“A bandage for the head in the morning would not be out of place.”
Given my soft spot for unusual cookbooks, diaries, and science, I was delighted to discover a vintage cocktail recipe by pioneering zoologist and explorer Paul Bartsch (August 14, 1871–April 24, 1960), who made seminal contributions to the classification of mollusks — the perfect toast to his birthday. The concoction, which I chanced upon in The Smithsonian’s public domain archives, comes from a journal entry dated May 15, 1914, written while Bartsch was aboard the Thomas Barrera Cuban Expedition — something the specificity of the ingredients makes a point to honor:
1 ½ glass of Agua diente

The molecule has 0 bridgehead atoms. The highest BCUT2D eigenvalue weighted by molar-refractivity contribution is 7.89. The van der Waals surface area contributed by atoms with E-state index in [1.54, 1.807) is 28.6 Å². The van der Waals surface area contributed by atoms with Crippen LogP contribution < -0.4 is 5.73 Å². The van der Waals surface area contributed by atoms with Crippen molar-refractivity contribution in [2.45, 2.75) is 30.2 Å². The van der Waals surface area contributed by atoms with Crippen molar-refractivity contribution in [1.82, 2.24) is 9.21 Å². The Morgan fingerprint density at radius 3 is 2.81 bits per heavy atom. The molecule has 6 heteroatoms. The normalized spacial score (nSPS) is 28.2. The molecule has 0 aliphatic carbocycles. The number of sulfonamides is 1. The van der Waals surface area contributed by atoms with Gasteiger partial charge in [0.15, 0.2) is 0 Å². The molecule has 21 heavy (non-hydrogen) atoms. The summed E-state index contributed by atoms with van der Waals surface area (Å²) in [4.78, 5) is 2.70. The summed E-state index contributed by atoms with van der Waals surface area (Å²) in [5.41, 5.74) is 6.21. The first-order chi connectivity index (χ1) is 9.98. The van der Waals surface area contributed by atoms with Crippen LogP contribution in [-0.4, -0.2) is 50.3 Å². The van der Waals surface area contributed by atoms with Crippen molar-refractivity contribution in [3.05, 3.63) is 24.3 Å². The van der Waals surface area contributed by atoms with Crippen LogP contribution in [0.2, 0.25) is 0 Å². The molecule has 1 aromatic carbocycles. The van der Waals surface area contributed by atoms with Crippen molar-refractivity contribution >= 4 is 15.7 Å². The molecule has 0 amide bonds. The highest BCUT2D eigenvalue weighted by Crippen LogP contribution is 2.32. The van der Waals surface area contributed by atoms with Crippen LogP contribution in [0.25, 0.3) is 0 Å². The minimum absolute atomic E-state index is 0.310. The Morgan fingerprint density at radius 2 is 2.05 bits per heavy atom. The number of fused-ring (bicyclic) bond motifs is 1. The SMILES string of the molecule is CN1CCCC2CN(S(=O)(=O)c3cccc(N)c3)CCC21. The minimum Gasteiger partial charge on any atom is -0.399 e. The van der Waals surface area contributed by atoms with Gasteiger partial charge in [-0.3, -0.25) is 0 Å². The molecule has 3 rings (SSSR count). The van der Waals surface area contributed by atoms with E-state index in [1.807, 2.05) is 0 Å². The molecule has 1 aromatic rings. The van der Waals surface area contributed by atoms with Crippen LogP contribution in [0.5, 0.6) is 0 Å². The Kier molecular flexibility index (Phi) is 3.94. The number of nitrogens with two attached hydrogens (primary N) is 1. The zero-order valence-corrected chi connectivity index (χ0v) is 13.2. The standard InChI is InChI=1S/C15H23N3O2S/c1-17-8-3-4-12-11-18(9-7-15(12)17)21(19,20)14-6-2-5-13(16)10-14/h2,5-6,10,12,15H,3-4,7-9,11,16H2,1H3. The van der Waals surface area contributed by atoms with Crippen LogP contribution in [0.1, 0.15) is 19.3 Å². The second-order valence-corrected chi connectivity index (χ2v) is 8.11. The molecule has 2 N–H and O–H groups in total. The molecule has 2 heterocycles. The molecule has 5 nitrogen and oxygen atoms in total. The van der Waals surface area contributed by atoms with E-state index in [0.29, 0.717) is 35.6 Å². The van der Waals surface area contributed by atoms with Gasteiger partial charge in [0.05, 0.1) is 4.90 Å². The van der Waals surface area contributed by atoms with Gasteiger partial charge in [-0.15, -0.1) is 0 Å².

1 ½ glass Hector Cubana (Chapparra M. negreira Sen. C Habana)
½ glass Italian Vermouth
½ glass Dry Gordon Gin
2 glasses Water
Sugar to taste
Pinch of lemon peel
Shake with ice, and, like my beverage, consume with a receptive mind, to say nothing about the tummy.
But Bartsch’s morning-after cautionary suggestion, presented with a scientist’s typical wry humor, is the best part:
It may be added here that a bandage for the head in the morning would not be out of place, and an ice cap comes in mighty handy.